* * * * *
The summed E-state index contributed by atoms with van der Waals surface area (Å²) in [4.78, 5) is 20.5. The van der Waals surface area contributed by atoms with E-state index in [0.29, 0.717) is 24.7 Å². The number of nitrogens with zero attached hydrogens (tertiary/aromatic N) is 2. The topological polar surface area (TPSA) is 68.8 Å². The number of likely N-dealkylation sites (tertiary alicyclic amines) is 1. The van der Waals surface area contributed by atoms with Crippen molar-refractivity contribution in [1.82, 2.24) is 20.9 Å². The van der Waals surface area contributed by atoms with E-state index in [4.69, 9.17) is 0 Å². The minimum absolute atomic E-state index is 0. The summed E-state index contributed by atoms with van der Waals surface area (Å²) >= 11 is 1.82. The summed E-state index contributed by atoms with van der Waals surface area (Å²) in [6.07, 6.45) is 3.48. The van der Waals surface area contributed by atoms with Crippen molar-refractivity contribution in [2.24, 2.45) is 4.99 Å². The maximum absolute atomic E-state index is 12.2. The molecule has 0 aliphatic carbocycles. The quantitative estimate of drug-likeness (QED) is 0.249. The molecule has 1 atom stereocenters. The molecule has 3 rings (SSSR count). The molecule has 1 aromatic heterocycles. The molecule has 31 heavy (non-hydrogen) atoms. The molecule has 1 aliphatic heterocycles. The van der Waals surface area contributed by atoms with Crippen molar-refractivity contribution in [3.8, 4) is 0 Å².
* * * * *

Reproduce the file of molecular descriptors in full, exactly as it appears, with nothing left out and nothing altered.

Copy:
The summed E-state index contributed by atoms with van der Waals surface area (Å²) in [4.78, 5) is 20.5. The van der Waals surface area contributed by atoms with E-state index in [0.29, 0.717) is 24.7 Å². The number of nitrogens with zero attached hydrogens (tertiary/aromatic N) is 2. The topological polar surface area (TPSA) is 68.8 Å². The number of likely N-dealkylation sites (tertiary alicyclic amines) is 1. The van der Waals surface area contributed by atoms with Crippen molar-refractivity contribution in [1.82, 2.24) is 20.9 Å². The van der Waals surface area contributed by atoms with E-state index in [4.69, 9.17) is 0 Å². The minimum absolute atomic E-state index is 0. The summed E-state index contributed by atoms with van der Waals surface area (Å²) >= 11 is 1.82. The summed E-state index contributed by atoms with van der Waals surface area (Å²) in [6.07, 6.45) is 3.48. The van der Waals surface area contributed by atoms with Crippen molar-refractivity contribution in [2.24, 2.45) is 4.99 Å². The maximum absolute atomic E-state index is 12.2. The molecule has 0 aliphatic carbocycles. The quantitative estimate of drug-likeness (QED) is 0.249. The molecule has 1 atom stereocenters. The molecule has 3 rings (SSSR count). The molecule has 1 aromatic heterocycles. The molecule has 31 heavy (non-hydrogen) atoms. The molecule has 1 aliphatic heterocycles. The van der Waals surface area contributed by atoms with Crippen molar-refractivity contribution in [3.8, 4) is 0 Å².